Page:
This past weekend I had the chance to attend Ladyhacks, a hackathon made only for women. There are some differences between this and a traditional hackathon, but for ladies who are new to coding and wish to improve their skills as well as add to their portfolios, this is a great place to get started. This is the third year in a row it has been run in Philly and, to be perfectly honest, it was my first hackathon.
I was very excited to get to participate in the hackathon because I wanted to be a part of something big, meet some new people, and have a cool new project I could show off in my portfolio. I feel confident that I accomplished all of those things and then some.
I chose to work on rebuilding the North 3rd St website (a.k.a. N3rd St). N3rd St is an area in Philadelphia along 3rd St where there seems to be an accumulation of nerds (so to speak). People define what a nerd is in many different ways and somehow N. 3rd St seems to fill that definition with the surrounding areas rather well. That is what N3rd St is all about and that is what we tried to convey in the new site.
N3rd St is not only about the people but also about what those people are doing on N3rd St. Generally, the reason why it is called N3rd St is becasue there is this huge amount of tech companies hanging out all along N 3rd and the surrounding area (it is a little ridiculous that there are so many in such a small geographical area). Each member of the team who worked on N3rd St had a job within the website to put it all together. The site is built upon a templating format, which allows each person to individually work on different parts (one works on a header, another on a footer, someone can do content) and then the templating format puts it all together for you without having to copy and paste anything constantly, which can get messy and mistakes can happen. The templating format is similar to that of Jekyll, but it is closer to the one used by Tumblr.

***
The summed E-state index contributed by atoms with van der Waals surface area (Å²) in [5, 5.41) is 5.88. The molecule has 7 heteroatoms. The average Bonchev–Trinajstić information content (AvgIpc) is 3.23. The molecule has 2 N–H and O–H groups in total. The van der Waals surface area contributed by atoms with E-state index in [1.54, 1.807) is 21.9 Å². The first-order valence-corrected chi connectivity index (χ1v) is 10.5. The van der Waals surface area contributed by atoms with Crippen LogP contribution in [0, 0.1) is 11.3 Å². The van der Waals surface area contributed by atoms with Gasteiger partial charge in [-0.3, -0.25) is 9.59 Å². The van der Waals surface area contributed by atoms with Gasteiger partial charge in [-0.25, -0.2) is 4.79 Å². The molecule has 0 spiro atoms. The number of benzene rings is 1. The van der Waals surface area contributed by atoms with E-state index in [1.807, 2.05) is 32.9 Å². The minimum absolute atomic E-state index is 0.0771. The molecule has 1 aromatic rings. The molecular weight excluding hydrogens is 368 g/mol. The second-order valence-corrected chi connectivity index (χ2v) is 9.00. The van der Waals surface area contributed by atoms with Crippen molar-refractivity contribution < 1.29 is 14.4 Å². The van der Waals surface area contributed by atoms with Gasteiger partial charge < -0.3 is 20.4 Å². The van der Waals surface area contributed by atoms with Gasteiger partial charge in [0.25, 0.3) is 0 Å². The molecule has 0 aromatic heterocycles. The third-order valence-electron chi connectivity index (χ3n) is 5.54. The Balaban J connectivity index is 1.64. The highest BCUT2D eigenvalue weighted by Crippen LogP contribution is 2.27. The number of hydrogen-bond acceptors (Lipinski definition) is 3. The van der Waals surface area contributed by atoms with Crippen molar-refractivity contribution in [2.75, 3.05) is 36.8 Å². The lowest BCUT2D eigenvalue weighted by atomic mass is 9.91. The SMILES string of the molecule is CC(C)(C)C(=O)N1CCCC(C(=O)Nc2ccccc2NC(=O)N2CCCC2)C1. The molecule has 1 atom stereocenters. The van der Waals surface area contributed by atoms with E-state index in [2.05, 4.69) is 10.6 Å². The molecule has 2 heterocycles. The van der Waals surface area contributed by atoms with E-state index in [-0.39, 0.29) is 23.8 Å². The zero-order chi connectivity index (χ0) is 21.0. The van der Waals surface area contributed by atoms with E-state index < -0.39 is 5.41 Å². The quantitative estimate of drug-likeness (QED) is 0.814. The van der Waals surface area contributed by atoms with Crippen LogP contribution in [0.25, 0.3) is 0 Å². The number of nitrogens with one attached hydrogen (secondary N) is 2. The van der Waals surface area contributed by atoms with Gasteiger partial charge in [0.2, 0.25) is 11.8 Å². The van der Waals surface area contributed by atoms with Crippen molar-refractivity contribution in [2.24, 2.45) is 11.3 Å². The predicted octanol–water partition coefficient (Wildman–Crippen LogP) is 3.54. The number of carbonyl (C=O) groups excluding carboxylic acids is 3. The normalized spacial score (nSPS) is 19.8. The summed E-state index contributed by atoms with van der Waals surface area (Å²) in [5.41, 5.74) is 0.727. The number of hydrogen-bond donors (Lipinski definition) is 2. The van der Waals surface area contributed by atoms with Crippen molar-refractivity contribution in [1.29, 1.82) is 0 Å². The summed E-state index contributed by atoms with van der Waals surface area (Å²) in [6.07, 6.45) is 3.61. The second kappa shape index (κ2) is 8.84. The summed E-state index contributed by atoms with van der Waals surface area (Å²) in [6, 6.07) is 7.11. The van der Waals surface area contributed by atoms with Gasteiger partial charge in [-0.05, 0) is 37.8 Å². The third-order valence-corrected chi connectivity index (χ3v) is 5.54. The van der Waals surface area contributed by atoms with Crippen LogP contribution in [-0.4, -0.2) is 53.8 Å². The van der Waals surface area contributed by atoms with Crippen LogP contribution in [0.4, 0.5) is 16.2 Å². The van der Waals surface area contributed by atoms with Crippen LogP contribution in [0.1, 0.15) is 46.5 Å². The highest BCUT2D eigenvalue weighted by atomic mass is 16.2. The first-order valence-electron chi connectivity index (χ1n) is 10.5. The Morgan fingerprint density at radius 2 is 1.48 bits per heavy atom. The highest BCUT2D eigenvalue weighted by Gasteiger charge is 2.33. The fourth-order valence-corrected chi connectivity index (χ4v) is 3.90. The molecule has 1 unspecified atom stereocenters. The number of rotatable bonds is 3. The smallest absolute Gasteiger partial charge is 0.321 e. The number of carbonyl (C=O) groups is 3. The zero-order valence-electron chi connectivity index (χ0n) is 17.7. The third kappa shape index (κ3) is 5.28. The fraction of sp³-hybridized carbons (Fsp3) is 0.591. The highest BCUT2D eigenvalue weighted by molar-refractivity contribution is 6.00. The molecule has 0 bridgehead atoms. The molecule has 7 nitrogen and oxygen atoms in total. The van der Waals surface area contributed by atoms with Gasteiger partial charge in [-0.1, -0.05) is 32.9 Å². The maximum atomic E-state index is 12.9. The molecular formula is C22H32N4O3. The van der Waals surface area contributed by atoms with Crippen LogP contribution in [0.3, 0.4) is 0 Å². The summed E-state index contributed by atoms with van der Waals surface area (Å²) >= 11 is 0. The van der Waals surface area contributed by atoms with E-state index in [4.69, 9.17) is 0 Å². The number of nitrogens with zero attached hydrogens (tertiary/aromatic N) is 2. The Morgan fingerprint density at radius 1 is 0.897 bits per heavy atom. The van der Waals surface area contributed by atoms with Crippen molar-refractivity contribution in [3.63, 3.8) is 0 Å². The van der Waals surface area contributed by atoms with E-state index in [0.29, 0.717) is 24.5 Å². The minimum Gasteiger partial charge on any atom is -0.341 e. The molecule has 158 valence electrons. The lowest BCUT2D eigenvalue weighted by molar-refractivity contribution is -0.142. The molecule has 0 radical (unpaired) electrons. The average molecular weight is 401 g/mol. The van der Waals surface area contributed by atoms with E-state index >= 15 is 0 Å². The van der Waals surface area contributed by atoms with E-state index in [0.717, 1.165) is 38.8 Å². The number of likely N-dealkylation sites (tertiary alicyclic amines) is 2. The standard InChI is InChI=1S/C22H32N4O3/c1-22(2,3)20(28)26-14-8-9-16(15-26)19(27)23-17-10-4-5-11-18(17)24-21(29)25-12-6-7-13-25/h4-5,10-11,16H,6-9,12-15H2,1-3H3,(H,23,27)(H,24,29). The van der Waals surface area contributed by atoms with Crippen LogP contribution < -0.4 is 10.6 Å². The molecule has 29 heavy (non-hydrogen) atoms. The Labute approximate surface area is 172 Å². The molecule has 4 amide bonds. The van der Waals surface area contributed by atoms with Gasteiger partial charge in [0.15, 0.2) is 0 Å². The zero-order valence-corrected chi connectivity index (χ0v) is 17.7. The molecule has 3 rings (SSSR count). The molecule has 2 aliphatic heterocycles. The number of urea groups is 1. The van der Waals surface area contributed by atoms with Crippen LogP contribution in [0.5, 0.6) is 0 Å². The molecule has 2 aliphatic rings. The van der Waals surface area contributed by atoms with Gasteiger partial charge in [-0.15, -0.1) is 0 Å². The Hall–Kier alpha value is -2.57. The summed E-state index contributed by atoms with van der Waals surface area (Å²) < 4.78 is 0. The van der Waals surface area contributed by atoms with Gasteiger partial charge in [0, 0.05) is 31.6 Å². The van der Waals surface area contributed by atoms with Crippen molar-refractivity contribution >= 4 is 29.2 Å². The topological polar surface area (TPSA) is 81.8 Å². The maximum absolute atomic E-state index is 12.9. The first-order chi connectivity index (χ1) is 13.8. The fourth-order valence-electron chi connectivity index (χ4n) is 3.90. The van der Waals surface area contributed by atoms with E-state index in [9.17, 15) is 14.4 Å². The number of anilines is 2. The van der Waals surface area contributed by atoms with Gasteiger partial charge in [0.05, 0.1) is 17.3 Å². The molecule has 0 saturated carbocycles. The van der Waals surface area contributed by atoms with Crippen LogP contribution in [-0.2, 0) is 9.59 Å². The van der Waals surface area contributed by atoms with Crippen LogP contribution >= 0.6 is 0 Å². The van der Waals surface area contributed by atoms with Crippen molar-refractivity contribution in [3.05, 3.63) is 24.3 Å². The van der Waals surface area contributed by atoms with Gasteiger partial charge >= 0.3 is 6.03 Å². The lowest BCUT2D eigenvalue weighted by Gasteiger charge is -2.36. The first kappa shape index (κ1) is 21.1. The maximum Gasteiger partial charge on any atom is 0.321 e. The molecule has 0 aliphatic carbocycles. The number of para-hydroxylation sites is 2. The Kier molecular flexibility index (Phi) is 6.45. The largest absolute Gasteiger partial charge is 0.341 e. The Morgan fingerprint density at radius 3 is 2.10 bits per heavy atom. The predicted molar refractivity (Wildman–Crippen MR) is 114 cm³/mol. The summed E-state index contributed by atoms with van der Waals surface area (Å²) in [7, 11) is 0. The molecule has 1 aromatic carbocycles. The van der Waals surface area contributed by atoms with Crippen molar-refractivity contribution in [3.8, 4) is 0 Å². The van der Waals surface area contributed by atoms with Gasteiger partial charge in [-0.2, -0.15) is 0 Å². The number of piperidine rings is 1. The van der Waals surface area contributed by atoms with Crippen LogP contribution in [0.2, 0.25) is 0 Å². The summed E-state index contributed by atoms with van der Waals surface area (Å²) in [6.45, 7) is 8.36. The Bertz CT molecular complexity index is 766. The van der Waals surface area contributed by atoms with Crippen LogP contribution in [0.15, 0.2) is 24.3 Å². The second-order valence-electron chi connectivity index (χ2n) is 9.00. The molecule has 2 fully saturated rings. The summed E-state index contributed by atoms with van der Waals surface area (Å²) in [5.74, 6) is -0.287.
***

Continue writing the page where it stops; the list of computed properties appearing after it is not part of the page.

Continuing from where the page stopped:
I was assigned to work on finding and listing all of the companies on N3rd St and the surrounding area (I seem to say surrounding area a lot). There is no immediate resource to efficiently find these companies. Basically, I did a lot of Googling and using certain key terms to find different companies because of course none of the companies will use the same key terms to describe their company, that would make my job way too easy. I opened up a spreadsheet in Google Docs (so I could easily update and share the information with the rest of the group) and got myself to work on gathering all of the necessary information that we chose to display on the site.
Meanwhile, I had to think about how we are going to display this information. The best way to visually display any list of locations is with a map. So, at this point, I also had to figure out how I wanted to map out the locations. Gathering the data itself was a pain and took forever and a day since there are so many companies, so I had to choose a mapping technique that was quick and painless and didn’t require me to do much more past my spreadsheet at the moment. (We were working on everything from about 9:30am - 5pm, so only a few hours.) My first thought was to set up the Cesium API since it has a lot of these functions available that would be extremely useful in this real world problem. Unfortunately, because of the time restraint, this was not possible, it would take too long to make sure to have all of the necessary information in a file and building a JSON file to store it all and a template to read, and yada yada da. So, I went with the quick route, and I just fed my spreadsheet into Google tables and it mapped out the data for me and then spit out an
<iframe> for me to use on the page.
The ladies who mostly update the N3rd St. website were nice enough to allow us to stay as developers and if we ever want to change something up in the site, we just have to let them know and go for it. So, keeping that in mind, when I got home I decided to refactor all of the data that I worked on and use the Cesium API for a couple of reasons:
- It would be nice to use a locally (relatively local, in PA) API for something that is so dependent on geographical location and supporting local businesses.
- I wanted to test out a different way of visualizing the data.
- I still really wanted to work on the site and make sure I could work out all the other problems I encountered.
I have yet to post up the update to the site because I need to input the rest of the data in and then figure out how to feature it on the site while still linking back to the Cesium API. But with a small sample of data, I put together a working prototype of the map along with buttons to the company names which when clicked will take you to the pin on the map and pop up the description box.
I will need to work on this more to include all of the companies on my list as well as to try to make the data input slightly more efficient. Check out the source code and documentation for it all on my Github page!